Agile Retrospectives

One problem faced by my team is that we’re not really a team, more a group of teams and individuals lumped under the generic title of data management. We’re Python and .NET programmers, SQL developers, DBAs, reporting and data warehousing specialists, data integration engineers, Salesforce developers, intranet tool builders… and we do more than our job roles. We’re all working on different things, but you appreciate that while our tasks and projects might not be the same, the issues we face are similar. Our customers, mostly internal, are similar – we talk to the same people and use a common business language / jargon. We face typical problems: inter-departmental communication, scheduling of work, dealing with defects, refactoring code, juggling priorities, coping with the office environment. In hindsight, it sounds obvious: it’s the same set of problems that face anyone in IT, or most lines of work for that matter.

I decided that we needed to pool knowledge, get a bit of team bonding going and try to figure out how we can collectively tackle the irritations we face. We also needed to share and celebrate our successes.

A few months ago I picked up a copy of “Agile Retrospectives” written by Esther Derby and Diana Larsen. Even if you don’t practise agile development, retrospectives can be a very useful way to close projects or provide regular team reviews. In my case, it was a great way to get the team talking to each other and sharing their problems and successes. We’ve opted for a 2-hour monthly retrospective, with a general reflection on the time between the current and previous retrospective. One thing I really need to do more is set some proper tasks and goals from the meeting as we tend to be a little vague at times. We also find ourselves focusing on problems we can’t easily fix because they lie outside our immediate control. We need to work on the things we can do ourselves first.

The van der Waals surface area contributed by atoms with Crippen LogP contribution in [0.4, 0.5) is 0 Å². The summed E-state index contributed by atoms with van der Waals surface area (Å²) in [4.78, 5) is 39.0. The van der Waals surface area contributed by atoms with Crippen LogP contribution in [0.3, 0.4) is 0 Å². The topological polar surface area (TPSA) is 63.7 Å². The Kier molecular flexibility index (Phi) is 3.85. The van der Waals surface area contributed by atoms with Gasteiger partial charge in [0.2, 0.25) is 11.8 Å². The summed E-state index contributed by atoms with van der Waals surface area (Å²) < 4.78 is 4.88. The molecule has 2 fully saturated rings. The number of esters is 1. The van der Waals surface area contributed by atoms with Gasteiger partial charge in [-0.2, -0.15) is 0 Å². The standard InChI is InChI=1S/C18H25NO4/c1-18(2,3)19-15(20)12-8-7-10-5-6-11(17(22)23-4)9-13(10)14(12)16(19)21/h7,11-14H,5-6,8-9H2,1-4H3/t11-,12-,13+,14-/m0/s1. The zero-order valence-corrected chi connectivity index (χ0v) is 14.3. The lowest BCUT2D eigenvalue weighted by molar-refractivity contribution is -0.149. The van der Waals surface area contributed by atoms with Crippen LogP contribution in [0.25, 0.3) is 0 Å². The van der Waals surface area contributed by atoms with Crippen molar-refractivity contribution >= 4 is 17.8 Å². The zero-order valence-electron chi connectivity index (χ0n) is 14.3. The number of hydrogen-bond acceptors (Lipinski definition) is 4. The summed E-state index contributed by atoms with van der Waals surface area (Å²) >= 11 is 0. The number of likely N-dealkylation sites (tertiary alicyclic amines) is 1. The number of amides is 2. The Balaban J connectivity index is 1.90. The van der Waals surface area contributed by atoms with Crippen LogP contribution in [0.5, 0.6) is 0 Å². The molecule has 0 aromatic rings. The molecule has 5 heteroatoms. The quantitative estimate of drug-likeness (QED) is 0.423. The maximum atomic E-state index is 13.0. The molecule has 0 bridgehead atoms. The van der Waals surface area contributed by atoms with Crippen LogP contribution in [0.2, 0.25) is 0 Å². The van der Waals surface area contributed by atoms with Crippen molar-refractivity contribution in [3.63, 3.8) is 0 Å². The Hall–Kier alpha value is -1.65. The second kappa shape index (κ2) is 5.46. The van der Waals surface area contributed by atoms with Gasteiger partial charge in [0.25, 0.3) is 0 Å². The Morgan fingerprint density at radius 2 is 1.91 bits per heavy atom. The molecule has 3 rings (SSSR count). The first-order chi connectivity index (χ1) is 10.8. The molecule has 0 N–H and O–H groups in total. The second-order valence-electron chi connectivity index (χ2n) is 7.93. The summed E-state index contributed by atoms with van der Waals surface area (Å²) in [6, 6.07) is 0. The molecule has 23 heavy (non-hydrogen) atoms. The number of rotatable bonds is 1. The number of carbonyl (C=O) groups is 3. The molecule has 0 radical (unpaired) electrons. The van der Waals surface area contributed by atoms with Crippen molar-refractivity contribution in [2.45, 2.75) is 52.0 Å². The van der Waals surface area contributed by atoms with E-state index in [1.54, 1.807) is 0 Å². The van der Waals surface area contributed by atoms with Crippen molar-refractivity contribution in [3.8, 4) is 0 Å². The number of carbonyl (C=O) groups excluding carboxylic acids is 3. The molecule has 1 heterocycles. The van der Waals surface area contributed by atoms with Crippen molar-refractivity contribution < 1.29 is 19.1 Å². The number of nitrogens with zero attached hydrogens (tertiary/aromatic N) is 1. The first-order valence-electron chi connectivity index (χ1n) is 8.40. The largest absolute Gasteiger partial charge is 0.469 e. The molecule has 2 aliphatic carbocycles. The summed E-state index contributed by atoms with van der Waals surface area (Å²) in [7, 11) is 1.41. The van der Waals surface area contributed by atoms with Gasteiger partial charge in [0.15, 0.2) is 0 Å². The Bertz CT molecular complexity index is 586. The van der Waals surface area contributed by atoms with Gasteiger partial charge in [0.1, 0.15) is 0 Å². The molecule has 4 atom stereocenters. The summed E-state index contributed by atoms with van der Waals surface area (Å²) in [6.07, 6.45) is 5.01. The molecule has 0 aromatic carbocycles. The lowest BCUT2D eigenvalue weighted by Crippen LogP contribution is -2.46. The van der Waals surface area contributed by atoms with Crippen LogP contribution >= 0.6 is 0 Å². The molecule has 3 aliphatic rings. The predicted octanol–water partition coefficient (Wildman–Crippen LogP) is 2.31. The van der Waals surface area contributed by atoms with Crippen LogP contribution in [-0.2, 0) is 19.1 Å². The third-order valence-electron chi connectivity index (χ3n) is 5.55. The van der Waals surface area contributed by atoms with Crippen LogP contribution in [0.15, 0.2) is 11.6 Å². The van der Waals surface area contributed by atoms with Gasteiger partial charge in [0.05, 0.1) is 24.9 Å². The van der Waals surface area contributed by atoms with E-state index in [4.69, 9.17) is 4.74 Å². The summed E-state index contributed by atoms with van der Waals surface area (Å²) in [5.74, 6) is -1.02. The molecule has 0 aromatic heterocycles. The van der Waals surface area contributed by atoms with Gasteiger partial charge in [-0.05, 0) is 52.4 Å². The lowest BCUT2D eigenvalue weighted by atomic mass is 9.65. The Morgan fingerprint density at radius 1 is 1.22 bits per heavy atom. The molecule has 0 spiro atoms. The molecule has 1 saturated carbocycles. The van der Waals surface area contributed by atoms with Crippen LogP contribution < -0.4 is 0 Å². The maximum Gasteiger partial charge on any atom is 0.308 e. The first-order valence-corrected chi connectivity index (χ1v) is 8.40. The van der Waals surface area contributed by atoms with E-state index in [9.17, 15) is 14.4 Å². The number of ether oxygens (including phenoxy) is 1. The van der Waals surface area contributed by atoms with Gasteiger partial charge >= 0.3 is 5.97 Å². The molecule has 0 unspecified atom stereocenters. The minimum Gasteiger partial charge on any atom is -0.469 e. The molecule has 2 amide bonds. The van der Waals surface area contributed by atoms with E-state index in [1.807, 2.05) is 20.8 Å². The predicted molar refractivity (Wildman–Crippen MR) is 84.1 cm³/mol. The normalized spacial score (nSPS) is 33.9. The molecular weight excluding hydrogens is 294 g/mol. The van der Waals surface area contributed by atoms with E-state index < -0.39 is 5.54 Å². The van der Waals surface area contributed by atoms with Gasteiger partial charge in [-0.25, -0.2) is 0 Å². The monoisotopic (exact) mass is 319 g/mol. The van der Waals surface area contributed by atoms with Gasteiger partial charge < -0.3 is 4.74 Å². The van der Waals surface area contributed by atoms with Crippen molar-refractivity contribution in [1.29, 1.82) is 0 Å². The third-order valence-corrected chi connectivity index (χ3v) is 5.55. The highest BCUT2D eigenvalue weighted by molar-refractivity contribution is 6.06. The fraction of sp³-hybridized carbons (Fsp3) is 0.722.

A typical retrospective, as defined in the book, is broken up into five sections:

  • Set the Stage
  • Gather Data
  • Generate Insights
  • Decide What to Do
  • Close the Retrospective

Set the Stage is a simple welcome and introduction. This is a chance to get everyone to say a couple of words so they feel comfortable talking and contributing. So far, I’ve stuck with asking the question “in one or two words, what’s on your mind?”. It can be uncomfortable for some, but it can be quite revealing too, and it certainly takes the edge off things – once you’ve said one or two words, more will often follow.